Binkcrsh are a laudable record label fighting the evils of piracy and the death of physical music media by nurturing eccentric and under-appreciated electronic artists. This is the most recent compilation and it is an interesting insight into the Binkcrsh philosophy.
The opening track is “7.63 x 54” by Andrey Nikolayev. A mean modulated bass line stitches together an expedition through industrial drill’n’bass that manages to be a lot friendlier than that sounds. The Turdboy remix of “Untitled” by Newt is of the 8-bit school of sound but doesn’t limit itself exclusively to Gameboy noises, which makes it a lot more listenable but I’m not sure “Turdboy” is the most appealing artist to get your remix work done by. Internal Pudding’s “Swayed Test” is bassy electronica with glitchy beats that evolves into a well-produced and slightly dreamy tune that lives somewhere between Warp and Flying Lotus.
The comically named Toyz’r Me with “Whorelando Blum” (…) should not be underestimated on the basis of his rubbish naming skills, because he is pretty adept at finding interesting noises and has put together a taut and effective piece of electronica made out of them. “Archos” by Dissolving is pretty electronica with confidently engineered beats that has echoes of E.U and Fibla and is one of the most accessible tracks of the album so far. James W.W. “Meshes” takes a loop and drum pattern and overlays a bunch of reverbed stabs to create something that sounds ok but lacks any real identity. Esa Ruoho “Whinnye” takes deceptively simple drum and synth sounds and creates an old school elctronica movie soundtrack that is as warm as it is subtle. Phonemonkey “Megadogcrackmonkey” is a mega-glitchy, drill’n’bass tune that actually bothers to inject a synth melody rather than just try to blow your mind with a million different noises, but is a little too busy for my tastes.
The scintillatingly named Turdboy goes all rave with “Mega Flush” which mixes familiar old school drum breaks (Incredible Bongo Band and Funky Drummer) and classic rave synths to produce something between nu and old rave that is weirdly authentic…like it’s been shipped in from 1993. Simple Vehicle “Dipped” is a minimal slice of electronics that revels in the art of knob twiddling to bring colour and depth to a childishly simple tune that is one of the highlights of the album. Dissolved is awesome. Go and buy everything you can find of his and tell him he rules. This is my entirely objective and un-biased judgement.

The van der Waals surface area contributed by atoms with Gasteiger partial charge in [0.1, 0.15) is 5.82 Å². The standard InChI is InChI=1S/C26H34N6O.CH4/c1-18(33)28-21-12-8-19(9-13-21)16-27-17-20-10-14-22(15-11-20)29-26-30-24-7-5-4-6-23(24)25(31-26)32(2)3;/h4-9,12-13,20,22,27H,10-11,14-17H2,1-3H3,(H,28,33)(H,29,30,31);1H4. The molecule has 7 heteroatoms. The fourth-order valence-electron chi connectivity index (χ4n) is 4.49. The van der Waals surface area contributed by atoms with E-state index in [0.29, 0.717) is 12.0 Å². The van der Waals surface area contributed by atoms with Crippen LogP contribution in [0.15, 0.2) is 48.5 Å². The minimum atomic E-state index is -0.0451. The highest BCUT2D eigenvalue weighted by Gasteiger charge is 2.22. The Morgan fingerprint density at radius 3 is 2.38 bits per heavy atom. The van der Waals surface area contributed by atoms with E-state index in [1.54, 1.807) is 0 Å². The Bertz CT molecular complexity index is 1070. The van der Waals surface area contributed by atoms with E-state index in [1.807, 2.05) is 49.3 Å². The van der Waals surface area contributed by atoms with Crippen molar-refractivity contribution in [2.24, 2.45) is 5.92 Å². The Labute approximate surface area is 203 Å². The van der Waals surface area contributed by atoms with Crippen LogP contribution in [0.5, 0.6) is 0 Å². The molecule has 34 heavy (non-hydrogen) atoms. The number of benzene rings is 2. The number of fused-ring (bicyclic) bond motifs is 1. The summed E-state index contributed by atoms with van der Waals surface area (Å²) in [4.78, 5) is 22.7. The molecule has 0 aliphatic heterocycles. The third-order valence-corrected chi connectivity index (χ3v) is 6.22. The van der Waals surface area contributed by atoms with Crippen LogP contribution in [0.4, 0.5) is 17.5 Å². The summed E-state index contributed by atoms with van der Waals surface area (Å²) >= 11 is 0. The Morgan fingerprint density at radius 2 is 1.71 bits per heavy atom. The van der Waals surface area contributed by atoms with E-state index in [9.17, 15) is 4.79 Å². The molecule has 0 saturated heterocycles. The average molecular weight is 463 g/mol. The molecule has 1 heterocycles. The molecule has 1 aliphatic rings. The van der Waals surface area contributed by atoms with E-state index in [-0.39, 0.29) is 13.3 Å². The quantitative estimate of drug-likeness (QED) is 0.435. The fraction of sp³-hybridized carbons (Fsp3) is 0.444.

Dalezy “God Is Dog” is almost comical in its heavy handed use of …relevant samples but is too well produced and dance-able to dismiss as comedy music. James W.W re-surfaces with “So You Edit”, glitchy house that is abstract enough to draw in the snobs but would be a dancefloor winner, especially when the root sample from Adamski’s “Killer” turns up. Yes…Adamski. Jimmly 7 is a low tech electronica record that utilizes effects to tricky up its sounds for the modern ear but is a somewhat slight offering in terms of melodies. Iqtu “Quandry” sounds a little like the end music from some surreal Nintendo puzzle game initially, until a booming bassline arrives and translates the whole thing from wacky Japanese to sticky L.A. The Bagpiper fittingly enough closes the album with “Duvet Suit”. Terrible artist name but weirdly appropriate track name it sounds like Autechre remixed by the Radiophonic Orchestra. Weird, unsettling and should definitely be played over the top of an episode of Dr.Who.
Albums full of unknown artists on unknown labels are massively imposing. In my opinion this is because more often than not you will be lucky to find a single average artist, let alone anything genuinely good. This compilation has at least six or seven tracks that are good to great meaning it would not only be worthwhile chasing this album down but also investigating Binkcrsh Records pretty thoroughly.